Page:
Sociological Theory 21 (3):254-280 (2003)

This paper examines the long-term development of Orientalism as an intellectual field, with the European learning of China between ca.1600 and ca.1900 as an exemplary case. My analysis will be aided by a theoretical framework based on a synthesis of the world-system and network perspectives on long-run intellectual change. Analyzing recurrent debates on China within European intellectual circles, I demonstrate that the Western conception of the East has been oscillating between universalism and particularism, and between naive idealization and racist bias. This oscillation is a function as much of the changing political economy of the capitalist world-system as of the endogenous politics of the intellectual field. Despite their contrasting views, both admirers and despisers of the East viewed non-Western civilizations as uniform wholes that had never changed. I argue that the fundamental fallacy of Orientalism lay, not in its presumptions about the ontological differences between East and West and the former's inferiority, as previous critics of Orientalism have supposed, but in its reductionism. Understanding non-Western civilizations in their full dynamism and heterogeneity is a critical step toward the renewal of the twentieth-century social theories that were built upon and impaired by the Orientalist knowledge accumulated in the previous centuries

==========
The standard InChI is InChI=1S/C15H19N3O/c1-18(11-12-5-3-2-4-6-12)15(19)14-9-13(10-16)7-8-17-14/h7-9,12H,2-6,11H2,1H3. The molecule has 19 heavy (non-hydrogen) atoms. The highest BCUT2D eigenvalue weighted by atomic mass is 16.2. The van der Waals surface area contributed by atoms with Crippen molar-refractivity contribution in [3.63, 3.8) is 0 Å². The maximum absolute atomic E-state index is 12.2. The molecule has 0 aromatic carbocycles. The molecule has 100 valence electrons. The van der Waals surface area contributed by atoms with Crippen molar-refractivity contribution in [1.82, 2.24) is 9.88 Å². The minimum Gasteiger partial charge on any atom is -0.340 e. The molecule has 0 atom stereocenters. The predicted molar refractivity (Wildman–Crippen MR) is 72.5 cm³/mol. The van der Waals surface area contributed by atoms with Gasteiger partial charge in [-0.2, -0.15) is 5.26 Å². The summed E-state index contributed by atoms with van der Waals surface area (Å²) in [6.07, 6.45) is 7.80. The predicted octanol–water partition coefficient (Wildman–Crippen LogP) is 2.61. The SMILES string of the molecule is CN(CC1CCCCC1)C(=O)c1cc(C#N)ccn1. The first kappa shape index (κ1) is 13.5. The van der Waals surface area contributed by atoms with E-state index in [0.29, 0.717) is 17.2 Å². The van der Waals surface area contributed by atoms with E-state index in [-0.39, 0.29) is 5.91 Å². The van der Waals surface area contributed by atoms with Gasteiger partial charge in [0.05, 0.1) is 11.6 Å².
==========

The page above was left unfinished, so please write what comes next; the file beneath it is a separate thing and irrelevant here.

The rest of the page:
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DOI 10.1111/1467-9558.00188
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References found in this work BETA

Orientalism.James Clifford & Edward W. Said - 1980 - History and Theory 19 (2):204.
Orientalism.Edward Said - 1979 - Vintage.
First Principles. --.Herbert Spencer - 1860 - Cambridge University Press.

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Natural Theology and Ancient Theology in the Jesuit China Mission.Giuliano Mori - 2020 - Intellectual History Review 30 (2):187-208.

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